Swiss Ultralight

Swiss Ultralight

All about trekking, thru-hikes and ultralight equipment

Search results

Close search
Waterdrops on plant

Gore-Tex (Pro) vs Ascentshell, FutureLight, eVent and co.

Comparison of waterproof and breathable laminates for jackets, bivouacs, etc.

Shower in the river

5 quick-tips for good hygiene when hiking

Keep body and equipment clean

Marker of Te Araroa

Overview Te Araroa thru-hike in New Zealand (2020)

Thru-Hiking in New Zealand - a summary

Poncho-Tarp selfmade

Cuben Fiber vs Silnylon vs Silpoly

Advantages and disadvantages of each material for tents and tarps

Balls of wool

Merino vs Synthetic vs Cotton

Improve your comfort with the right material

Ultralight Footprint

Ultralight Footprints DIY

The 1 Euro tent pad - protection for the tent floor

Passport for customs

Visa and entry in New Zealand

Applying for the right visa for Te Araroa

Emergency lego image

Insurance and precautions for the hike

Avoid high costs in case of an accident

Finances and administration

How much does it cost to hike Te Araroa?

Start with enough money and minimize worries

Hiker looking up mountain

My gear list of Te Araroa

PLB and other equipment

Mobile phone

Phone providers in New Zealand

Watch out when buying data

Compass in hand

Navigating Te Araroa

Using apps to not get lost on the trail

Food on trail

Resupply / Water / Gas / Poste Restante

Stocking up on supplies on Te Araroa

Bluff sign in New zealand

Starting point of Te Araroa in New Zealand

Where the trail starts and how to get there

Hot sun

UV Rays and the New Zealand Heat

Protect your skin

Stormy weather

Unpredictable new zealand weather

Te Araroa can be stormy

Hat and sleeping bag

Hut's and wild camping on the Te Araroa

Backcountry Pass and other preparations

Helping hand at hiking

Trail Angels and Koha in New Zealand

Give and take on Te Araroa

Beach with single person

Other hikers and HYOH

Don't lose sight of your goal

Cute Rat

Sandflys, rats and possums

Some annoying fellow hikers

River in NZ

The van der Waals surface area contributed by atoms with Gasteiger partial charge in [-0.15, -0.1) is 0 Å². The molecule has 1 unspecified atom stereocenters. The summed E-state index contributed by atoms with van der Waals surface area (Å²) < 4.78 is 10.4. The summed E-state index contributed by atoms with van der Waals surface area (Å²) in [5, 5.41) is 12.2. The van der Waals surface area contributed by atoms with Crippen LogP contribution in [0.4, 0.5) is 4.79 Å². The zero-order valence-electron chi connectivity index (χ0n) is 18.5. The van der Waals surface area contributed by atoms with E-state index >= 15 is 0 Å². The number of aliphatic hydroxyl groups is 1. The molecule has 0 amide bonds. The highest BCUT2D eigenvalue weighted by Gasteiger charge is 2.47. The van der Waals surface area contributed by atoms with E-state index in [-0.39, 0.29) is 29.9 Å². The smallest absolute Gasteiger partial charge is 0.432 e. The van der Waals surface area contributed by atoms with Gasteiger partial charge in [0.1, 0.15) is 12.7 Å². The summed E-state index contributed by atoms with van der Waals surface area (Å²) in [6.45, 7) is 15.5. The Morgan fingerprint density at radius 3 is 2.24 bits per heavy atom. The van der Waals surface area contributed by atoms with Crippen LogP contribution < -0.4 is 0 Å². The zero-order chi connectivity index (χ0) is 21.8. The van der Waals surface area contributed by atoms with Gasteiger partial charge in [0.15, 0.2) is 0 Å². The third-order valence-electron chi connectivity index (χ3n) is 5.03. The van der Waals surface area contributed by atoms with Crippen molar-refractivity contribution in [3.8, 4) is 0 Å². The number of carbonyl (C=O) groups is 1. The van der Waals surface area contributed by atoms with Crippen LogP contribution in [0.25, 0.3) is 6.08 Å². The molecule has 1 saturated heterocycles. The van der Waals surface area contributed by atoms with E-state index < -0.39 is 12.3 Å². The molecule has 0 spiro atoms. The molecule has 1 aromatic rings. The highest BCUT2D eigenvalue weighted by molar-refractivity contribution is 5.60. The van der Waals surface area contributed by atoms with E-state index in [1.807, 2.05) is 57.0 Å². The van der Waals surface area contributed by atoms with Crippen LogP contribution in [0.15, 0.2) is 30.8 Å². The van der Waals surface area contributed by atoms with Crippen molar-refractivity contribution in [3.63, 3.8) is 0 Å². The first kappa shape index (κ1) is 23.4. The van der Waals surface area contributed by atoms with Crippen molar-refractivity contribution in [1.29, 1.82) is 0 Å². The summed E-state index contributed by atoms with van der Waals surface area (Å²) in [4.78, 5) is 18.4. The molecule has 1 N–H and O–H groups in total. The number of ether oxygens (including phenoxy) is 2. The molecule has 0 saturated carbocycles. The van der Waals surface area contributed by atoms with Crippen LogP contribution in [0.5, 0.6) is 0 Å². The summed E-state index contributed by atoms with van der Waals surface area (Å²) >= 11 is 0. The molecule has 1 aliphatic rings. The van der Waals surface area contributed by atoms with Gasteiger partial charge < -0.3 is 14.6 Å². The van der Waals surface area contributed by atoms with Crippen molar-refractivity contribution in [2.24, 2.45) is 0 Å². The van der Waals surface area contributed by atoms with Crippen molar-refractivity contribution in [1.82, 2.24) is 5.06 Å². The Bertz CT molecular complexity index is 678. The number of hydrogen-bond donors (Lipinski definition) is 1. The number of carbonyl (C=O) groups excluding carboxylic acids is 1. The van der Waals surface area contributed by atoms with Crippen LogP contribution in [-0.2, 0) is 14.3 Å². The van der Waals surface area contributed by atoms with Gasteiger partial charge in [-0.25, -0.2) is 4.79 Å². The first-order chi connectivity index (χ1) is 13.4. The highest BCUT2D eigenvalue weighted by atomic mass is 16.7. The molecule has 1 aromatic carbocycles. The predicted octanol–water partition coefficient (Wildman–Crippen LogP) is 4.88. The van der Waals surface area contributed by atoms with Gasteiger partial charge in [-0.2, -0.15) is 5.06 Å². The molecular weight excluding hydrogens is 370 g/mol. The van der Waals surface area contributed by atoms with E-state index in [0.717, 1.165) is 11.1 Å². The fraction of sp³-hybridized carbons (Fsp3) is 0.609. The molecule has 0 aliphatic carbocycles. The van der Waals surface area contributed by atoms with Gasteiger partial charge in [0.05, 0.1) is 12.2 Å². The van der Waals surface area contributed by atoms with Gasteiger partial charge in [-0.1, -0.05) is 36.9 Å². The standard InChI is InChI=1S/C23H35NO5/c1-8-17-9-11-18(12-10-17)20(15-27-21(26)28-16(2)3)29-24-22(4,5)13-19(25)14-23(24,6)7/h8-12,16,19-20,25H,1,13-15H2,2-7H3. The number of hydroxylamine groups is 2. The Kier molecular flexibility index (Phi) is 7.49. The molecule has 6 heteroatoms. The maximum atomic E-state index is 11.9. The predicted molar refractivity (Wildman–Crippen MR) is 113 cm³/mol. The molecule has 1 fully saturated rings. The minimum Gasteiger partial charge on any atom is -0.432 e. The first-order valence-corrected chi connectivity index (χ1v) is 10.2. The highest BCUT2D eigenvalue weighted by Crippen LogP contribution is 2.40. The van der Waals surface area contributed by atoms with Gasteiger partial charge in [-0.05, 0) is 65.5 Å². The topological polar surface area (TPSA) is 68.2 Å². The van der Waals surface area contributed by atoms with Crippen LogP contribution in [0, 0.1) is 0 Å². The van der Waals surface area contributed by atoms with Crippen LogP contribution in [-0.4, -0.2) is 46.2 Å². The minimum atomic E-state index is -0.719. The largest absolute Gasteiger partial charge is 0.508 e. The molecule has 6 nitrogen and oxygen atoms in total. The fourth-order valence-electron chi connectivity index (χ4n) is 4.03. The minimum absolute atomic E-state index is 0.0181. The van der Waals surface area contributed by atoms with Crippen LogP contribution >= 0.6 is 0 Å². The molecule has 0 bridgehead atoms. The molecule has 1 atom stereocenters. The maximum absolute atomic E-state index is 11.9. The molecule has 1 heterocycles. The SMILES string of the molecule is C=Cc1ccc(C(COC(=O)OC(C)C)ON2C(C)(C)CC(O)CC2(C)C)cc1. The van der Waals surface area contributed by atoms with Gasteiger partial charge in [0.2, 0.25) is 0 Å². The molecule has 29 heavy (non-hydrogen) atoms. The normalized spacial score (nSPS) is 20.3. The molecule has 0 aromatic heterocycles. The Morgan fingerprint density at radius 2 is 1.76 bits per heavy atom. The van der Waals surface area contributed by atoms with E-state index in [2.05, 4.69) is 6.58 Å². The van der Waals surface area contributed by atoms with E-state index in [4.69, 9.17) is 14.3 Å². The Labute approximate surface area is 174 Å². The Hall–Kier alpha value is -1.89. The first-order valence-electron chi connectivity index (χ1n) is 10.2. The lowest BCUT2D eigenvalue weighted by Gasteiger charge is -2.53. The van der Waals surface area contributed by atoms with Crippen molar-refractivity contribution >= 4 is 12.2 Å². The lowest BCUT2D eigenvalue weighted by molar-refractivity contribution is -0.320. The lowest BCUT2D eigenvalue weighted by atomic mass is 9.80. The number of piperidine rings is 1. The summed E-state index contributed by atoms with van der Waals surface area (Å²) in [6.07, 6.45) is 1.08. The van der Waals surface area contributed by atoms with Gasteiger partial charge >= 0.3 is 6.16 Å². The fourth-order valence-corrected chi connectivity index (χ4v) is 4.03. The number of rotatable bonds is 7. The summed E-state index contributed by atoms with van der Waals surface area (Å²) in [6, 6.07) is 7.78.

Crossing rivers on Te Araroa

Be prepared and don't risk anything!

Kayak on Whanganui River

Whanganui River kayaking

Spend 7 days on the water

A random road

Shuttle for river crossing Raikaia and Rangitata

Bypassing the two big rivers

Oldschool gaiters

Gaiters to keep stones out of your shoes

Minimize blisters and sores while hiking

Man drinking water

Nalgene VS CamelBak VS PET bottle

Which hydration system for hiking?


Vitamin 'I' also called Ibuprofen

Painkillers for hiking

Rainwear for hiking a comparison of options

Poncho vs Rain Jacket

Elevation profile Te Araroa Compass Example Image

Elevation profile - Te Araroa 2019/2020

Elevation profile according to the latest data

Garmin InReach Mini

SOS devices (PLB) for thru-hikes and dangerous hikes

Cell phone reception at the end of the world

Therm-a-Rest NeoAir Xlite Large shortened

Ultralight sleeping pads for hiking

The difference between shivering and sleeping at night.

Shoes, Gore-Tex and Gaiters

From leather boots to sandals made from car tires

Mosquito seeks blood

Insect protection in comparison

DEET, permethrin, picaridin: what helps against insects?

Different Fabrics and Yarn

Cuben-Fiber (Dyneema Composite), X-Pac, Cordura and co.

Comparison of different ultralight materials

Backpacks in grass

Ultralight hiking backpacks tips and recommendations

...and the fall from Mount Everest

Tiny Backpack

Base Weight Definitions

What do the different terms mean?

Guy with Quilt

Quilt or sleeping bag the pros and cons

Synthetic vs Down


Buff - bandana, headband, sweatband

An insanely versatile tube scarf

Cooker at night

The Super Cat Alcohol Stove (aka Fancy feast stove)

Gasoline stove from metal can

Survival knife

Knife, axe and shovel

Survival on the hike

Cuben-Fiber (Dyneema Composite), X-Pac, Cordura and co.

Comparison of different ultralight materials

4 minutes read

Different Fabrics and Yarn

Cuben-Fiber (Dyneema Composite)